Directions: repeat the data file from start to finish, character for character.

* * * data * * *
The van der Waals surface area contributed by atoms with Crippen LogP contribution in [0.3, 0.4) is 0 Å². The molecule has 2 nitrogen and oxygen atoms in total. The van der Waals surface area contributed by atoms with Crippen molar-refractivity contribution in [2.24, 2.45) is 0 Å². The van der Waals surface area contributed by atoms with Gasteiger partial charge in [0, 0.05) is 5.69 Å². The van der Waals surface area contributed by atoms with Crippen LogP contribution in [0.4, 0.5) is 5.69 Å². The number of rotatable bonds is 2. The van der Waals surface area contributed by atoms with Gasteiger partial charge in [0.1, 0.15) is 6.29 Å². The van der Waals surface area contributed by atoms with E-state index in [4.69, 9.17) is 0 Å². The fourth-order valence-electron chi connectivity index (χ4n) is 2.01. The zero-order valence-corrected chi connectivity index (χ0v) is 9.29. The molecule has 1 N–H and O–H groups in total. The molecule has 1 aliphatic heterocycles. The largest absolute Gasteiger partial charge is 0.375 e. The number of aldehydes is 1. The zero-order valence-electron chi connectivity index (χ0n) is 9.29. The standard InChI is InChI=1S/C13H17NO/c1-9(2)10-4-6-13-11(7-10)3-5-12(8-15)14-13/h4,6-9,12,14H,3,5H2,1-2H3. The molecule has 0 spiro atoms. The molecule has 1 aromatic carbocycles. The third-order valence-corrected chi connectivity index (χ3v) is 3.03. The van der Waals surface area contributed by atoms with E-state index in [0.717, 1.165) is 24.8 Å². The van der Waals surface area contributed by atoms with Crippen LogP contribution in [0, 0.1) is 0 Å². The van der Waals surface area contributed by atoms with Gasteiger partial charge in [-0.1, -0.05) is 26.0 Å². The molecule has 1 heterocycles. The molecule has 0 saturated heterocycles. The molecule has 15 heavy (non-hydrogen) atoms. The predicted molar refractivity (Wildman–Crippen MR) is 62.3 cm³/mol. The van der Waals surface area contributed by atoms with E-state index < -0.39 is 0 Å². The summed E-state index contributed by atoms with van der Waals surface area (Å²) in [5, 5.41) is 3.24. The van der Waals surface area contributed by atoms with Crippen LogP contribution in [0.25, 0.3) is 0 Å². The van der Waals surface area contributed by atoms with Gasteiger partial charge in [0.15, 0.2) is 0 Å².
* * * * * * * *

The van der Waals surface area contributed by atoms with Crippen LogP contribution in [0.3, 0.4) is 0 Å². The molecule has 2 nitrogen and oxygen atoms in total. The van der Waals surface area contributed by atoms with Crippen molar-refractivity contribution in [2.24, 2.45) is 0 Å². The van der Waals surface area contributed by atoms with Gasteiger partial charge in [0, 0.05) is 5.69 Å². The van der Waals surface area contributed by atoms with Crippen LogP contribution in [0.4, 0.5) is 5.69 Å². The number of rotatable bonds is 2. The van der Waals surface area contributed by atoms with Gasteiger partial charge in [0.1, 0.15) is 6.29 Å². The van der Waals surface area contributed by atoms with E-state index in [4.69, 9.17) is 0 Å². The fourth-order valence-electron chi connectivity index (χ4n) is 2.01. The zero-order valence-corrected chi connectivity index (χ0v) is 9.29. The molecule has 1 N–H and O–H groups in total. The molecule has 1 aliphatic heterocycles. The largest absolute Gasteiger partial charge is 0.375 e. The number of aldehydes is 1. The zero-order valence-electron chi connectivity index (χ0n) is 9.29. The standard InChI is InChI=1S/C13H17NO/c1-9(2)10-4-6-13-11(7-10)3-5-12(8-15)14-13/h4,6-9,12,14H,3,5H2,1-2H3. The molecule has 0 spiro atoms. The molecule has 1 aromatic carbocycles. The third-order valence-corrected chi connectivity index (χ3v) is 3.03. The van der Waals surface area contributed by atoms with E-state index in [0.717, 1.165) is 24.8 Å². The van der Waals surface area contributed by atoms with Crippen LogP contribution in [0, 0.1) is 0 Å². The van der Waals surface area contributed by atoms with Gasteiger partial charge in [-0.1, -0.05) is 26.0 Å². The molecule has 1 heterocycles. The molecule has 0 saturated heterocycles. The molecule has 15 heavy (non-hydrogen) atoms. The predicted molar refractivity (Wildman–Crippen MR) is 62.3 cm³/mol. The van der Waals surface area contributed by atoms with E-state index < -0.39 is 0 Å². The summed E-state index contributed by atoms with van der Waals surface area (Å²) in [5, 5.41) is 3.24. The van der Waals surface area contributed by atoms with Crippen LogP contribution in [0.25, 0.3) is 0 Å². The van der Waals surface area contributed by atoms with Gasteiger partial charge in [0.15, 0.2) is 0 Å².